Tuesday, October 16, 2007

Putin Attempting Oil Blackmail on US? Moynihan's Law at Work?

Vlad the Empoisoner has been juking and feinting about the Baku/Ceyhan pipeline ever since he became President of what he wants to reconstitute as a new USSR.

I was present at many of the events leading to the inception of the pipeline in the mid-90s and even then, the Russians opposed the Amoco-sponsored [along with BP] project which would serve as an alternative artery of crude oil to the West.

I have written several times on this blog about the Russians' steadfast opposition to alternative energy sources from the Caspian. Now with his visit to Tehran, Putin, whose subtlety matches the brutal political culture of his Motherland, openly claims some sort of primus-inter-pares role for Russia and Iran on the Caspian littoral. This has been a debate of more than a decade, and at one point Russia claimed that any offshore resources should be shared equally by all littoral states, even if they were only a few miles offshore from Baku, for example.

Putin and Ahmadodojihad are trying to pull a power play on Gaidar Aliyev, the Azeri President [whom I had the privilege of escorting to a Chicago Bulls game over a decade ago] who must depend almost entirely on American and Turkish geostrategic support to maintain a balance of power in his beleaguered republic.

The Caucasus is becoming a hotbox cockpit of contention as Armenia struggles with Georgia & Azerbaijan for premier influence in DC. And of course, Turkey is vexed that Congress has selected this moment, as Turkish troops are poised to make an incursion into northern Kurdistan to chase PPK insurgents, to declare that the slaughter of Armenians in 1915 was "genocide."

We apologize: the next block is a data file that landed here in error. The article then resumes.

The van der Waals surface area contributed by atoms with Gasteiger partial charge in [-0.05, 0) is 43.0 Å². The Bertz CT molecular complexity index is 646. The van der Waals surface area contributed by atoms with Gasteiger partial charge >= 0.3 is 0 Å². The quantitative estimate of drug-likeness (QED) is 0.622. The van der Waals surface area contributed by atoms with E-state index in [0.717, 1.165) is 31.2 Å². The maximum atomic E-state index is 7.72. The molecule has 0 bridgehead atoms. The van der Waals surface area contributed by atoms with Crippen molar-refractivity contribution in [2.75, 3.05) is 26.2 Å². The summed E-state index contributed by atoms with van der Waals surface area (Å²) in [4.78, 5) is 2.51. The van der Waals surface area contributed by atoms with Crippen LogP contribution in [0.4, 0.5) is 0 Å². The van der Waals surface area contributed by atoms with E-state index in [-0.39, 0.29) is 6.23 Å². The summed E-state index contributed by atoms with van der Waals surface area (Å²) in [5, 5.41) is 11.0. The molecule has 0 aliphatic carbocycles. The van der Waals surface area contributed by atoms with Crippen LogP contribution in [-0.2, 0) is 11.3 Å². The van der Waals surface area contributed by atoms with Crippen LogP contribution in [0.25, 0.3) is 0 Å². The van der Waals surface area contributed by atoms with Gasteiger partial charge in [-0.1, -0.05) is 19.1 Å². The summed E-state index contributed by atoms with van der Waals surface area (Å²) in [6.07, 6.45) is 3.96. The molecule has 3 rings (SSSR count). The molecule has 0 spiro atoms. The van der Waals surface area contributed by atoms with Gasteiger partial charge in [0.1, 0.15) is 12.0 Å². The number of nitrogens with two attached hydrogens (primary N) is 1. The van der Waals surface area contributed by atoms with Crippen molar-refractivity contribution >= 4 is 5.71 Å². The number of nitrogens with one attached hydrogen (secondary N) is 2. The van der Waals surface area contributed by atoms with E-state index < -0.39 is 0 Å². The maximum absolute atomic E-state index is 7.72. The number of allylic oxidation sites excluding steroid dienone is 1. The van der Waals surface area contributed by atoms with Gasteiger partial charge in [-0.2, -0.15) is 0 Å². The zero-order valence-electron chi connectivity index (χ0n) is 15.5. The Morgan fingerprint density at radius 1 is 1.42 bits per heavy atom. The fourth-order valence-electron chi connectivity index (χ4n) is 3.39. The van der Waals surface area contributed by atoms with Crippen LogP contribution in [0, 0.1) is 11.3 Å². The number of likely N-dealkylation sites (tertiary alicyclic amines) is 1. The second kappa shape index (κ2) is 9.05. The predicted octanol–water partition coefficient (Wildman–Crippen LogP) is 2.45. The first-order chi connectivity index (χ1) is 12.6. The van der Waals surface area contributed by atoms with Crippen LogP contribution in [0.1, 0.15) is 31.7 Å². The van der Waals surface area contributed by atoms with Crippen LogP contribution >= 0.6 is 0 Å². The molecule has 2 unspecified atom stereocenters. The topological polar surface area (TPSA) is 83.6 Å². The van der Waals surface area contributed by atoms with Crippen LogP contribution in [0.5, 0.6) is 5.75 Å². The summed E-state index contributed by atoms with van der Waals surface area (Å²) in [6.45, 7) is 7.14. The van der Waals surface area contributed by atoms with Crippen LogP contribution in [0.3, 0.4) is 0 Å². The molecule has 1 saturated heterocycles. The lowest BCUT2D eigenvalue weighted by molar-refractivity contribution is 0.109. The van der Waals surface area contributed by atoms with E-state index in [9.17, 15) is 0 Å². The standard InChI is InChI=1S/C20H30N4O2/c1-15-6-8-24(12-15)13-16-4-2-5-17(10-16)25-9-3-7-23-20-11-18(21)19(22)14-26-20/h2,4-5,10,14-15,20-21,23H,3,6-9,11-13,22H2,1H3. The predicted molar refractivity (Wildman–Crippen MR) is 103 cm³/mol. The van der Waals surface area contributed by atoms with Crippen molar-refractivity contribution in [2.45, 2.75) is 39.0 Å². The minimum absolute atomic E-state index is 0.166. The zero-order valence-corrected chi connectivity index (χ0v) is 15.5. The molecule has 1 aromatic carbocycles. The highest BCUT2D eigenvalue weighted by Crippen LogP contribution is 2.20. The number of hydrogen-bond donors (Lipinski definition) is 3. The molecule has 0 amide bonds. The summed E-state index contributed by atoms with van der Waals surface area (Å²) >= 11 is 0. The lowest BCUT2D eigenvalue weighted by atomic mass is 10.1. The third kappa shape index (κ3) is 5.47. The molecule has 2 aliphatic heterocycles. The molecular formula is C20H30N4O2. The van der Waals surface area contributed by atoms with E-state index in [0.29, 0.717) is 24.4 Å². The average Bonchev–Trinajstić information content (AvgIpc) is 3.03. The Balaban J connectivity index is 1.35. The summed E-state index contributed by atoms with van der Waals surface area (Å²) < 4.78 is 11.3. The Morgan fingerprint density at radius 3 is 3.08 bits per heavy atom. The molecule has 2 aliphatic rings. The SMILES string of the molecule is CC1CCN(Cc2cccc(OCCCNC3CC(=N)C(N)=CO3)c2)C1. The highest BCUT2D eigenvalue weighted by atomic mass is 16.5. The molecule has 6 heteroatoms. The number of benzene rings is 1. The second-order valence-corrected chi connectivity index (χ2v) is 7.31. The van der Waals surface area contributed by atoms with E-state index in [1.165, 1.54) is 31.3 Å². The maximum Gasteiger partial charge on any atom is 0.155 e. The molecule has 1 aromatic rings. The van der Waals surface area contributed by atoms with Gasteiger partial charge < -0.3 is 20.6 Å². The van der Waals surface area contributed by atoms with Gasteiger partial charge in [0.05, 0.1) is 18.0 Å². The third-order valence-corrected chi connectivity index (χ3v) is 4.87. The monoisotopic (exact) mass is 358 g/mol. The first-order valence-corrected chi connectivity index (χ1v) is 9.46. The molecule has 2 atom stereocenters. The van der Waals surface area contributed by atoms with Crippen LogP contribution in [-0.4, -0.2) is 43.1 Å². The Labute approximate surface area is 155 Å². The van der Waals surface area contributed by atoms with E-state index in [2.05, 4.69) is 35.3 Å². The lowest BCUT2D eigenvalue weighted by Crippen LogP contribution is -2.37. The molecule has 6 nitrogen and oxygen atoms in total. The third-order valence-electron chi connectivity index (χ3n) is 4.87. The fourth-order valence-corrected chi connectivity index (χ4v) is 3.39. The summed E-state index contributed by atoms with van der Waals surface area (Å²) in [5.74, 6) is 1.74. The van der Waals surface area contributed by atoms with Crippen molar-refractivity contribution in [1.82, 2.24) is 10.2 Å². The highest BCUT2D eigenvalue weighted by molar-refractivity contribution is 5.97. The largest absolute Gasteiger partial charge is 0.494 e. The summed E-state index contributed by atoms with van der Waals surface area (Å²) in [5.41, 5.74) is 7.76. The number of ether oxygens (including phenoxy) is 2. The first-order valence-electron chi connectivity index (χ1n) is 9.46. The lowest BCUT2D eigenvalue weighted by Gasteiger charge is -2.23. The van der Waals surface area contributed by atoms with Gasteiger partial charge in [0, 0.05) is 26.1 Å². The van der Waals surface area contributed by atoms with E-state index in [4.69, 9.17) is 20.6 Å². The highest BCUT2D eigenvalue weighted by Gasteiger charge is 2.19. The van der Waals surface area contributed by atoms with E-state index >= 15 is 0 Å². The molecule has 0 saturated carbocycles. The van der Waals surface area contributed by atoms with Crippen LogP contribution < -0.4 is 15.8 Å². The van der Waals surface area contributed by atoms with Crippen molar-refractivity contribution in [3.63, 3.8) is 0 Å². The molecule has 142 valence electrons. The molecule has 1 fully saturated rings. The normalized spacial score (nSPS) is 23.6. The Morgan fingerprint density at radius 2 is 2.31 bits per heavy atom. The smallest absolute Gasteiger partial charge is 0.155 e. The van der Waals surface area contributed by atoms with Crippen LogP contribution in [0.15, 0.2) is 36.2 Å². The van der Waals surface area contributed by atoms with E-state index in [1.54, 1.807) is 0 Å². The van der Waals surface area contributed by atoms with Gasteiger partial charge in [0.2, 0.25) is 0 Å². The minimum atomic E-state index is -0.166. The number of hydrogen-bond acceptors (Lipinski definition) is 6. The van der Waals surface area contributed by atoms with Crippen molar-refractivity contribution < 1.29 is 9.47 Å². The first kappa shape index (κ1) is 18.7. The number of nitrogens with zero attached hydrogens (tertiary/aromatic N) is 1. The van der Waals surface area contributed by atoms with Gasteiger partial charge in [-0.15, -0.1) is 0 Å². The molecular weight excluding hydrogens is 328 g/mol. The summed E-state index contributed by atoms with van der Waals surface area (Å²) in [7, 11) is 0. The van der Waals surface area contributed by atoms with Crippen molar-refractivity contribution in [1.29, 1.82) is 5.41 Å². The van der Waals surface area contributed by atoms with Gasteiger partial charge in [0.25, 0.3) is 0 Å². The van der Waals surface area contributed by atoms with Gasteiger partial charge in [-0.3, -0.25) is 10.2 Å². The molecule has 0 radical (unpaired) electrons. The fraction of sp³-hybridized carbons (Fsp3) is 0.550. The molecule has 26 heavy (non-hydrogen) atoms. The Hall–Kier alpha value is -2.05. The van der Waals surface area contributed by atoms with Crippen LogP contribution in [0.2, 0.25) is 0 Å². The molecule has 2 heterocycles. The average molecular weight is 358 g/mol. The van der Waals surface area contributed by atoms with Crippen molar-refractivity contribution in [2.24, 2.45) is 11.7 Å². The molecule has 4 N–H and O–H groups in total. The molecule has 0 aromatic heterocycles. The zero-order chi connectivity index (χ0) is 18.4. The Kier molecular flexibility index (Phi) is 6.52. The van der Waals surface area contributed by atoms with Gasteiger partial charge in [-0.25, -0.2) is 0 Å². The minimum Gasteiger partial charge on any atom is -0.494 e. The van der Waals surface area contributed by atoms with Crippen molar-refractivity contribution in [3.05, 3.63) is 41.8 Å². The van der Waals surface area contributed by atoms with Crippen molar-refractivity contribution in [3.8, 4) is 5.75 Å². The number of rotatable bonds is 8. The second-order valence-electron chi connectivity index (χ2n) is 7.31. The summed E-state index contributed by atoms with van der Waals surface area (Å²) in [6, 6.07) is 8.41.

The overarching strategy of the Russian/Iranian entente is to diminish American influence in the Caucasus and eventually in the Middle East, a goal toward which the US Congress appears willing to lend a helping hand.

At the same time, Putin poisons his enemies overseas and has journalists shot in Moscow, incidents which the cowardly American MSM barely reports about---since the NYT or WaPo wouldn't want their Moscow offices under threat of retaliation for articles unfavorable to the prancing dwarf Tsarevitch.

Which finally brings us to "Moynihan's Law." A tendency to over-report allegations of human rights abuse in nations that are comparatively lesser violators of human rights has been called "Moynihan's Law," after the late U.S. Senator and former Ambassador to the United Nations Daniel Patrick Moynihan, who is said to have stated that at the United Nations, the number of complaints about a nation’s violation of human rights is inversely proportional to their actual violation of human rights. An Iranian journalist explaining in the late 1940s, when asked why he condemned America but never the USSR, that the Russians killed people who criticized them.

Craven cowardice reigns supreme among journalists and UN diplomats, who exemplify much of the wrongheaded degeneracy of what is left of Western values.

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